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A Few Words About Suitcasing


Have you ever gone to a conference and seen folks handing out brochures, flyers, and swag while standing in hallways or outside of session rooms? Do you wonder why they’re not on the Expo floor showcasing in a booth? It’s because what they’re doing is unethical. They’re suitcasing.

As the name indicates, suitcasing is when someone presents their business from a bag or suitcase so that it’s easier for them to zip up and run if they spot conference organizers. Suitcasing is also the practice of putting flyers, cards, business cards and promotional material on all available surfaces without the blessing of the conference organizers. In essence, it’s stealing. You see, there are people who pay good money to exhibit and sponsor to share with our community. People who are suitcasing are bypassing this fee to present on the sly. Our exhibitors and sponsors enable us to put on our conference, so the people who are suitcasing are also stealing from attendees. The less money we make, the less money we can spend on food, parties and bells and whistles. Moreover, the less money we make, the more we have to charge.

What happens if you’re caught suitcasing

If you’re coming to NMX as a sponsored content creator, the brand you’re representing may ask you to hand out flyers or t-shirts. Please know that this is considered suitcasing. It’s one thing to chat with others about what you do, that’s why we go to conferences, right? It’s a whole other story to walk the aisles and hallways giving out promotional items without permission. If you’re caught you’ll, at the very least, be asked to put your materials away. However, the  most likely scenario is that you’ll be booted out of the show.

If you’re planning on bringing promotional materials to NMX and you’re not sure if it’s considered suitcasing, don’t be afraid to ask us. We’d rather chat with you about what you’re doing than have to ask you to leave. We’re nice people, really, we just don’t want anyone stealing from our attendees, exhibitors, sponsors and the team that works so hard to bring you the best possible conference.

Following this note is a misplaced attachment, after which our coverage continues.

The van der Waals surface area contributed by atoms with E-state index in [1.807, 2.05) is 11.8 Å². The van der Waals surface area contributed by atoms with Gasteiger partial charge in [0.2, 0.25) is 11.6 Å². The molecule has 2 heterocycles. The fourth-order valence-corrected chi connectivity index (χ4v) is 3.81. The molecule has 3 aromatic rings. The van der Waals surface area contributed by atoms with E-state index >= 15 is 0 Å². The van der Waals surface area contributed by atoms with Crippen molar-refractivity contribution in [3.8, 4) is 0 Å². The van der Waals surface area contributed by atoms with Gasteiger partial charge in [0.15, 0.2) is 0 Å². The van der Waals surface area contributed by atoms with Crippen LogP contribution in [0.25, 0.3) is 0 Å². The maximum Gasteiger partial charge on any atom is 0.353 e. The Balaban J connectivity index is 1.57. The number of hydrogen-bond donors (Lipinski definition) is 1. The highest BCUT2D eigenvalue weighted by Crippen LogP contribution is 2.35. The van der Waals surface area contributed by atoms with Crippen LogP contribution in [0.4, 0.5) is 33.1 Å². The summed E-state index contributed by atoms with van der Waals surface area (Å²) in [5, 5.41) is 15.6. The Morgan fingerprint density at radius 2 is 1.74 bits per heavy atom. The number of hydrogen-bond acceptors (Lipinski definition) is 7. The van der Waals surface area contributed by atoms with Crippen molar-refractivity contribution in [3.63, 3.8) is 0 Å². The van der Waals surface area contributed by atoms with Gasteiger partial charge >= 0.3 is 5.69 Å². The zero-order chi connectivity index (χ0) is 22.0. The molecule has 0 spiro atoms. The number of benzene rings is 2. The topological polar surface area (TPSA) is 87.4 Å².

How can you represent your brand without suitcasing

If your brand isn’t into a booth (but we encourage them to get one  – there’s still time!) there are ways to represent them without suitcasing:

  • Wear branded clothing. Wearing a t-shirt with a brand logo isn’t suitcasing, and everyone does it. In fact, it’s a great conversation starter.
  • Collect business cards: As you talk to attendees, collect business cards to bring back to the brand. Please explain why you’re doing so, however, so no one receives unwanted promotional material.
  • Blog: Live blog from the event and mention your sponsor. Let folks know that they sent you to the conference so you can learn, and also let folks know what your sponsor does and why they might want to follow them.  You don’t have to be spammy about it, but most folks understand sponsors require promotional posts and tweets.
  • Tweet: Thank your sponsor on Twitter for sending you to the conference.

At NMX we want our attendees to have the best experience possible. We want them to be able to walk our hallways or hang out in the New Media Lounge without being bombarded with unwanted sales pitches. Please think before suitcasing.


  • Derek Overbey

    Well put Deb. It always rubbed me the wrong way when I was exhibiting at a trade show or conference and saw someone in the hall “attacking” people with a pitch, swag or flyers. I’m glad you addressed this and I must say you did it as nice as you are Deb. Looking forward to seeing you on Sunday.


  • Dave Taylor

    Another word for this is guerrilla marketing, and I don’t see how it’s unethical, quite frankly.

    Trade show booths are expensive and as is obvious from companies that get a “table” and have no signage, it’s not the cost of the space, it’s the cost of building something that’ll catch people’s attention. If instead you can bump into people and hand them a flier about your Web development biz, your new mobile blogging app, your photo filter software, your barely launched still not funded startup while chatting briefly with them about their current solution, that’s just savvy marketing.

    Not every business needs a Web site (think “local gas station”) and not every company that has a representative at a trade show needs a trade show booth. I mean, if I hand out AskDaveTaylor stickers to people when I bump into them, am I violating the rules because I haven’t ponied up $$$ for a booth? I sure hope not.